What kind of mother are you?

Over the years, I’ve noticed that there are a few common characteristics among mothers, and I’ve grouped them into three types: intense, indispensable, perfectionist. Obviously, there are many more, but these include a very large number of moms I’ve met.

Our way of being a mother sets in subtly and often unconsciously. We adapt to our new role as best we can and don’t always perceive this transformation. Since it can be difficult to be objective about ourselves, I’m offering you this article as an opportunity to look at yourself from a different angle.

Why stand back? Because our way of being a mother has consequences both on ourselves and our family. Once we’re aware of it, we’ll be able to choose whether it really suits us or whether we should change a few things!

So what kind of mom are you: intense, indispensable or perfectionist?

Intensely Mommy

What are the characteristics of an intense mother? She invests herself a lot with her child, and says that if she decided to have a baby, it’s to take care of him! She’ll thus refuse all babysitting offers because she doesn’t want to leave her little one. And anyway, her role as a mother will always come before her role as a lover.

She distances herself from her partner and loads up on affection by taking care of her child. She’s put her role as a woman on hold and plans on coming back to it when her children are older. This doesn’t stop her from doing the praises of the family, but she seems to forget that the basis of a close-knit family is the couple. Witness of this distance, the spouse often believes that the situation is temporary and patiently awaits the return of better days!

The intense mother believes that to be a good mother, she needs to devote her entire time and love to her baby.

Indispensable Mommy

How does one recognize an indispensable mother? She is very selective about who can take care of her baby, and she comes running as soon as her baby whimpers. She refuses all offers to help and doesn’t seek the father’s involvement. She takes care of her baby in an almost exclusive manner and is very proud of it. It’s the first time that she feels so important and needed. Some men feel useless or incompetent as fathers. They will therefore leave all the room to the mother and wait for her to ask for help. For other men, being with this type of mother is a positive thing, since they won’t need to be too involved with their child.

The indispensable mother believes that to be a good mother, she needs to be the one to console, feed and soothe her baby, and therefore nobody can replace her.

Perfectionist Mommy

The perfectionist mother needs to plan, organize and control. This type of mother is worried and apprehensive about everything that is not part of her routine. To reassure herself, she will think about all the possibilities and make sure that she has what it takes just in case... In fact, she’ll congratulate herself for thinking about bringing a change of clothes if her child spills something at a friend’s birthday party. She’ll agree to entrust her child to another person, but she’ll first want to give her instructions orally and in writing. The father may take the initiative to prepare the diaper bag, but she’ll check its contents before leaving the house! Never leave anything out to avoid as many inconveniences as possible! In this situation, men may feel like they’re not doing things properly and feel patronized by their spouse.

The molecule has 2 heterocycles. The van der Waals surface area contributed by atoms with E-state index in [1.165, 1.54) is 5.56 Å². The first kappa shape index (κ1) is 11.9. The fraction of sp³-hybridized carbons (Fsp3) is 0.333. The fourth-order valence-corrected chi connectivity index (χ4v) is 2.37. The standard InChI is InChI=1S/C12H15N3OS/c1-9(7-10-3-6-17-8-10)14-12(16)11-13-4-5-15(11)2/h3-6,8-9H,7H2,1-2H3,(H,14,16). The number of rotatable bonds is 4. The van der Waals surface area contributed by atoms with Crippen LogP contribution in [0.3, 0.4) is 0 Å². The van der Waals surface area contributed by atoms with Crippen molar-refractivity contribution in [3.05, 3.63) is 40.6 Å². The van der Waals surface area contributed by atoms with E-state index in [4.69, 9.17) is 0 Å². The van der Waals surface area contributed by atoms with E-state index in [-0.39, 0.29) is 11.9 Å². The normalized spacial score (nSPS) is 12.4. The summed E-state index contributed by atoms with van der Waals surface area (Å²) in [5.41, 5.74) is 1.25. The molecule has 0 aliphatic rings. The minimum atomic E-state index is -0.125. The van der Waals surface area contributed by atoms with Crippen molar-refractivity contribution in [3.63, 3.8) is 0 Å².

The perfectionist mother believes that to be a good mother, she needs to plan everything to avoid all unpleasant, uncomfortable or painful situations for her child.


Don’t forget that these three types are a combination of characteristics. Becoming a mother is a long and complicated process, so it goes without saying that these types of mothers are not representative of all moms! If you recognized yourself in one of them, I recommend you to keep reading to better understand what motivates you to act as you do.

Why do we act like this?

Whether we’re of the intense, indispensable or perfectionist type, we act like this because we get something out of it! The personal gratification we get from it is what’s most important to us, and it’s what makes us keep doing what we’re doing. By acting like we do, we feel like we’re being a good mother.

Insecurity, fear or anxiety are often part of our reality and influence our way of being with our child.  


Whether we’re of the intense, indispensable or perfectionist type, the way we do things will have consequences in the short or long term. Here are some examples:

  • Fatigue and heaviness
  • Emotional overload
  • Resentment toward the spouse
  • Anxiety
  • Lack of an emotional and sexual life
  • Love conflicts
  • Discouragement
  • Detachment towards the child
  • Sadness
  • Feeling of having lost yourself as a woman
  • Isolation
  • Little involvement from the spouse
  • Dependency of the child to his mother
  • Consequences on the child
  • Depression
  • Separation
Bringing about some change

As long as we believe that there are more advantages than disadvantages to our situation, we won’t be too interested in bringing about some change. But by being aware of the possible consequences, we’ll pay more attention and avoid unpleasant consequences for ourselves, our spouse and our children.

  • Choose between : undertaking a process of change or maintaining your way of being and waiting for the disadvantages to intensify
  • Pay attention to your actions.
  • Talk about it with your spouse; he’ll understand your motivations better.
  • Consider your spouse’s comments since he’s close to you without being like you.
  • Find other sources of gratification in your life.

Remember that it’s a process, so be patient and indulgent with yourself.

This week